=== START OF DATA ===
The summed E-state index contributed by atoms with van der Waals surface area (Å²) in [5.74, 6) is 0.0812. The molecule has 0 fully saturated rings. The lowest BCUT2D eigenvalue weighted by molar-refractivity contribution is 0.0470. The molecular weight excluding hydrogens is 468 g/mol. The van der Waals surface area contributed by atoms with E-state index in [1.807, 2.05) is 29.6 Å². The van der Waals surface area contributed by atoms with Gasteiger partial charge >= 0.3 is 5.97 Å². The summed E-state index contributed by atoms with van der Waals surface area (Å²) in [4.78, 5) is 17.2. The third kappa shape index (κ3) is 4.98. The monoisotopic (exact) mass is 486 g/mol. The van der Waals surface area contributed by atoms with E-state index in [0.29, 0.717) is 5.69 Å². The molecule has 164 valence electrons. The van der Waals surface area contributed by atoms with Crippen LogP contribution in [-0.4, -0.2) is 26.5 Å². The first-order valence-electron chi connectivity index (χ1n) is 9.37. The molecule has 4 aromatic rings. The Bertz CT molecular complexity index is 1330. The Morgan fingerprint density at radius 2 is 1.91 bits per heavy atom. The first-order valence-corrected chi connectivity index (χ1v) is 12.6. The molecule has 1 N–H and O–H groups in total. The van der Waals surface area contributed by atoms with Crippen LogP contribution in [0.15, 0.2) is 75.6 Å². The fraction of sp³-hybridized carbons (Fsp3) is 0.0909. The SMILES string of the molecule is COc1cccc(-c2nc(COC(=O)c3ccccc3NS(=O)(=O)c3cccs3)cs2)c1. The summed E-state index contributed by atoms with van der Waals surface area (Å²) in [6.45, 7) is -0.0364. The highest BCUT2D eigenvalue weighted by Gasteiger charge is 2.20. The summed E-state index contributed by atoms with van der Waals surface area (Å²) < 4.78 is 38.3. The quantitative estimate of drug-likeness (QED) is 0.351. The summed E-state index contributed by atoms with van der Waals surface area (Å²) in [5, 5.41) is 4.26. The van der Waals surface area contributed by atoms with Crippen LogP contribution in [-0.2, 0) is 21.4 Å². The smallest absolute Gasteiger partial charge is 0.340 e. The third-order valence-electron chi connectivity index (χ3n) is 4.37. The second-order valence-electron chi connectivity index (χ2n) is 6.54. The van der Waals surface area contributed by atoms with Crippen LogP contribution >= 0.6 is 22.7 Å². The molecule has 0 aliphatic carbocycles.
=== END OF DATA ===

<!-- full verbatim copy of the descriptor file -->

The summed E-state index contributed by atoms with van der Waals surface area (Å²) in [5.74, 6) is 0.0812. The molecule has 0 fully saturated rings. The lowest BCUT2D eigenvalue weighted by molar-refractivity contribution is 0.0470. The molecular weight excluding hydrogens is 468 g/mol. The van der Waals surface area contributed by atoms with E-state index in [1.807, 2.05) is 29.6 Å². The van der Waals surface area contributed by atoms with Gasteiger partial charge >= 0.3 is 5.97 Å². The summed E-state index contributed by atoms with van der Waals surface area (Å²) in [4.78, 5) is 17.2. The third kappa shape index (κ3) is 4.98. The monoisotopic (exact) mass is 486 g/mol. The van der Waals surface area contributed by atoms with E-state index in [0.29, 0.717) is 5.69 Å². The molecule has 164 valence electrons. The van der Waals surface area contributed by atoms with Crippen LogP contribution in [-0.4, -0.2) is 26.5 Å². The first-order valence-electron chi connectivity index (χ1n) is 9.37. The molecule has 4 aromatic rings. The Bertz CT molecular complexity index is 1330. The Morgan fingerprint density at radius 2 is 1.91 bits per heavy atom. The first-order valence-corrected chi connectivity index (χ1v) is 12.6. The molecule has 1 N–H and O–H groups in total. The van der Waals surface area contributed by atoms with Crippen LogP contribution in [0.15, 0.2) is 75.6 Å². The fraction of sp³-hybridized carbons (Fsp3) is 0.0909. The SMILES string of the molecule is COc1cccc(-c2nc(COC(=O)c3ccccc3NS(=O)(=O)c3cccs3)cs2)c1. The summed E-state index contributed by atoms with van der Waals surface area (Å²) in [6.45, 7) is -0.0364. The highest BCUT2D eigenvalue weighted by Gasteiger charge is 2.20. The summed E-state index contributed by atoms with van der Waals surface area (Å²) < 4.78 is 38.3. The quantitative estimate of drug-likeness (QED) is 0.351. The summed E-state index contributed by atoms with van der Waals surface area (Å²) in [5, 5.41) is 4.26. The van der Waals surface area contributed by atoms with Crippen LogP contribution in [-0.2, 0) is 21.4 Å². The smallest absolute Gasteiger partial charge is 0.340 e. The third-order valence-electron chi connectivity index (χ3n) is 4.37. The second-order valence-electron chi connectivity index (χ2n) is 6.54. The van der Waals surface area contributed by atoms with Crippen LogP contribution >= 0.6 is 22.7 Å². The molecule has 0 aliphatic carbocycles.